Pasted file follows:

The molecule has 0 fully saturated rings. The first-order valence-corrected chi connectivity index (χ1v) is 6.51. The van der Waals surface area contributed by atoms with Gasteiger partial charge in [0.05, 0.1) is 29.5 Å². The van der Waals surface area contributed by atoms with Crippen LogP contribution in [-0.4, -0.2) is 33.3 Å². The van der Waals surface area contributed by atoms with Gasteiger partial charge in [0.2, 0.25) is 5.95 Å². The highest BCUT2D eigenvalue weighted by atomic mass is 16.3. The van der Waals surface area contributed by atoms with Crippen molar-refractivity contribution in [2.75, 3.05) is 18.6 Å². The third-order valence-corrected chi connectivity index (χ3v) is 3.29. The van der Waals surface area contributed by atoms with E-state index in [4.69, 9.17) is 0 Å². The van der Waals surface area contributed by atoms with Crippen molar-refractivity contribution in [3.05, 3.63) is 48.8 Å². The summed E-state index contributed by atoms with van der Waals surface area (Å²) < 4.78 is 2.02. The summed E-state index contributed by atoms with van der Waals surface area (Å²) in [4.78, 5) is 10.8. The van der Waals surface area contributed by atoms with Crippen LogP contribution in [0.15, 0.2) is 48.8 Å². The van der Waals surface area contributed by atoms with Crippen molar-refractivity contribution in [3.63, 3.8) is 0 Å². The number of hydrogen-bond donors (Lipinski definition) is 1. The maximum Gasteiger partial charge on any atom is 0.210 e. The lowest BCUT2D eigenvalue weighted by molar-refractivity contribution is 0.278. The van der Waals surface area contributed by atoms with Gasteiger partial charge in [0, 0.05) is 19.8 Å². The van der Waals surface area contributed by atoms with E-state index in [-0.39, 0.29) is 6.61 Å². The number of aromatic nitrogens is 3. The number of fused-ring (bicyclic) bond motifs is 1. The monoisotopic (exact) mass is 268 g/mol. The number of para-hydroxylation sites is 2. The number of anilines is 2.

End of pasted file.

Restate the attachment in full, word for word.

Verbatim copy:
The molecule has 0 fully saturated rings. The first-order valence-corrected chi connectivity index (χ1v) is 6.51. The van der Waals surface area contributed by atoms with Gasteiger partial charge in [0.05, 0.1) is 29.5 Å². The van der Waals surface area contributed by atoms with Crippen LogP contribution in [-0.4, -0.2) is 33.3 Å². The van der Waals surface area contributed by atoms with Gasteiger partial charge in [0.2, 0.25) is 5.95 Å². The highest BCUT2D eigenvalue weighted by atomic mass is 16.3. The van der Waals surface area contributed by atoms with Crippen molar-refractivity contribution in [2.75, 3.05) is 18.6 Å². The third-order valence-corrected chi connectivity index (χ3v) is 3.29. The van der Waals surface area contributed by atoms with E-state index in [4.69, 9.17) is 0 Å². The van der Waals surface area contributed by atoms with Crippen molar-refractivity contribution in [3.05, 3.63) is 48.8 Å². The summed E-state index contributed by atoms with van der Waals surface area (Å²) < 4.78 is 2.02. The summed E-state index contributed by atoms with van der Waals surface area (Å²) in [4.78, 5) is 10.8. The van der Waals surface area contributed by atoms with Crippen LogP contribution in [0.15, 0.2) is 48.8 Å². The van der Waals surface area contributed by atoms with Crippen molar-refractivity contribution in [3.63, 3.8) is 0 Å². The number of hydrogen-bond donors (Lipinski definition) is 1. The maximum Gasteiger partial charge on any atom is 0.210 e. The lowest BCUT2D eigenvalue weighted by molar-refractivity contribution is 0.278. The van der Waals surface area contributed by atoms with Gasteiger partial charge in [0, 0.05) is 19.8 Å². The van der Waals surface area contributed by atoms with E-state index in [-0.39, 0.29) is 6.61 Å². The number of aromatic nitrogens is 3. The number of fused-ring (bicyclic) bond motifs is 1. The monoisotopic (exact) mass is 268 g/mol. The number of para-hydroxylation sites is 2. The number of anilines is 2.